To effectively safeguard data, organizations need to identify and remediate threats from outside and inside the organization. The following strategies for combating inside attacks are listed below:
1. Monitor internal activity and identify internal threats – Ensure data security by monitoring all access paths to sensitive corporate and customer data.
2. Perform inside threat and penetration forensics – Obtain continuous, real-time logging of all SQL and HTTP activity and monitor logins, logouts, failed login attempts as well as unauthorized access.
3. Be able to rapidly identify suspicious activities and recurring patterns of malicious activity – Identify activities such as questionable access to databases, devices, or applications, attempts to alter or delete database files, and installation of malicious software.
4. Obtain real-time, actionable information on inside threats – Track all requests and response activities of users and applications, capture login and other activity metrics, and provide policy-driven alerts.
5. Develop information security policy and create awareness across the rganization.
6. Monitor database activity without impacting system performance – Employ a solution that can monitor database activity from a dedicated network appliance so that detailed traffic analysis and entire user sessions can be captured without any performance impact.
7. Obtain comprehensive reporting on security posture and suspicious activity – A comprehensive reporting solution can provide the entire security organization with timely, relevant information on insider risk levels and overall security posture.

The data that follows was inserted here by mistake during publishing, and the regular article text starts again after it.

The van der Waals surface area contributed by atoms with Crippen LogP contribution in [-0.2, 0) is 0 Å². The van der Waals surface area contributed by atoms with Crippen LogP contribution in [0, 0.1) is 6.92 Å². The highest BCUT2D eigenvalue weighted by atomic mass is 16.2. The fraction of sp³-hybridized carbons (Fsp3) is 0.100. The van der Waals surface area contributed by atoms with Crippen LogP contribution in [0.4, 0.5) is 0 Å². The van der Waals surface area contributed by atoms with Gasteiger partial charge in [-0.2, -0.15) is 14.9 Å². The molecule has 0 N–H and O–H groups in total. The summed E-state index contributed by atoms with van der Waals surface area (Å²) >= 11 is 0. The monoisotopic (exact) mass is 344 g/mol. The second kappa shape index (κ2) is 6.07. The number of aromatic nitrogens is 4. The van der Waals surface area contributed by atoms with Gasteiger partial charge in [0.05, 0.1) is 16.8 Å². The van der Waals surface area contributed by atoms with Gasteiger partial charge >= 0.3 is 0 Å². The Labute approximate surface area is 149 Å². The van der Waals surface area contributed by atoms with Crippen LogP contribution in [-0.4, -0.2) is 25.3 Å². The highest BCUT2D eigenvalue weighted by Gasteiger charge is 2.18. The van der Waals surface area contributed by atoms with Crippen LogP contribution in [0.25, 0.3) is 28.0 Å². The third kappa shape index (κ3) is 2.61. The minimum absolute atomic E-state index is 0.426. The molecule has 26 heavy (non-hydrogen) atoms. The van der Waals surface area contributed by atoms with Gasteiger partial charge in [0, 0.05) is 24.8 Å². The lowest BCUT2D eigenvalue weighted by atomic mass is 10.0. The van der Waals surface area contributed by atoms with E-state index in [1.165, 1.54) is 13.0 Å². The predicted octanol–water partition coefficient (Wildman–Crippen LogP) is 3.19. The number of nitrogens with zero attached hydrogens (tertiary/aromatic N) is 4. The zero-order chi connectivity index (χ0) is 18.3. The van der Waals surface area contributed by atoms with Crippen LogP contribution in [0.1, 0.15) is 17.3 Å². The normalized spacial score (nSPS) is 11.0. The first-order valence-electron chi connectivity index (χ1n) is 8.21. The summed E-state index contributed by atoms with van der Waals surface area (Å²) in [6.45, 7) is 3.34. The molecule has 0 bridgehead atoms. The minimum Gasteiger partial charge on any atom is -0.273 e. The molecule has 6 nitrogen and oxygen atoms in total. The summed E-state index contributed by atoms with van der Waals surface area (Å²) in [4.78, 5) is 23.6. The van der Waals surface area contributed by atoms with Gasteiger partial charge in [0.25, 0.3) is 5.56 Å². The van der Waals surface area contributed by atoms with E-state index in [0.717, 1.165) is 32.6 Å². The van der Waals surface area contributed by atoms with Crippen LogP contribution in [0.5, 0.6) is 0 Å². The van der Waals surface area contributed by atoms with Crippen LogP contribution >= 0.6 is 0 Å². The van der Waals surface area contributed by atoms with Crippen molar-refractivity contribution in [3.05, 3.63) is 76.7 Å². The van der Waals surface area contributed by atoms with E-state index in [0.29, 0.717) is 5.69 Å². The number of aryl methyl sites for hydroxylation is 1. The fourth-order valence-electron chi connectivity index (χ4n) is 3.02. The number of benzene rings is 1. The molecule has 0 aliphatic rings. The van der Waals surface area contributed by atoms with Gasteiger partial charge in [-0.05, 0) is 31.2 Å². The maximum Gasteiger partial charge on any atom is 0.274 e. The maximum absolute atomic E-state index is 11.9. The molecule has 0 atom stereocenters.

8. Allow visibility into risk levels and activities – Utilize a product that features inside threat dashboards to allow all security stakeholders to easily track inside risk levels and activity, and assess the impact of insider incidents on business continuity.
9. Employ a cost-effective, easy-to-deploy, manageable security solution – Reduce the cost of risk management and compliance by utilizing predefined rules and reports, privacy friendly logging features, and encrypted, time-stamped files.
Yet despite the huge investment made in security technologies, data leakage and inappropriate user activity from inside the enterprise will become a more daunting and often more complex challenge coupled with the responsibilities of securing massive amounts of data, monitoring complex applications, and managing large numbers of users.
Organizations must incorporate information security governance as integral part of IT governance and create awareness in order to reduce security risks due to human error which is considered as the weakest link in robust corporate defense system.
Beza Belayneh is Chief Information Security Architect and Co-founder of South African Centre for Information Security based in Johannesburg, South Africa. He could be reached at beza[at]sacfis.co.za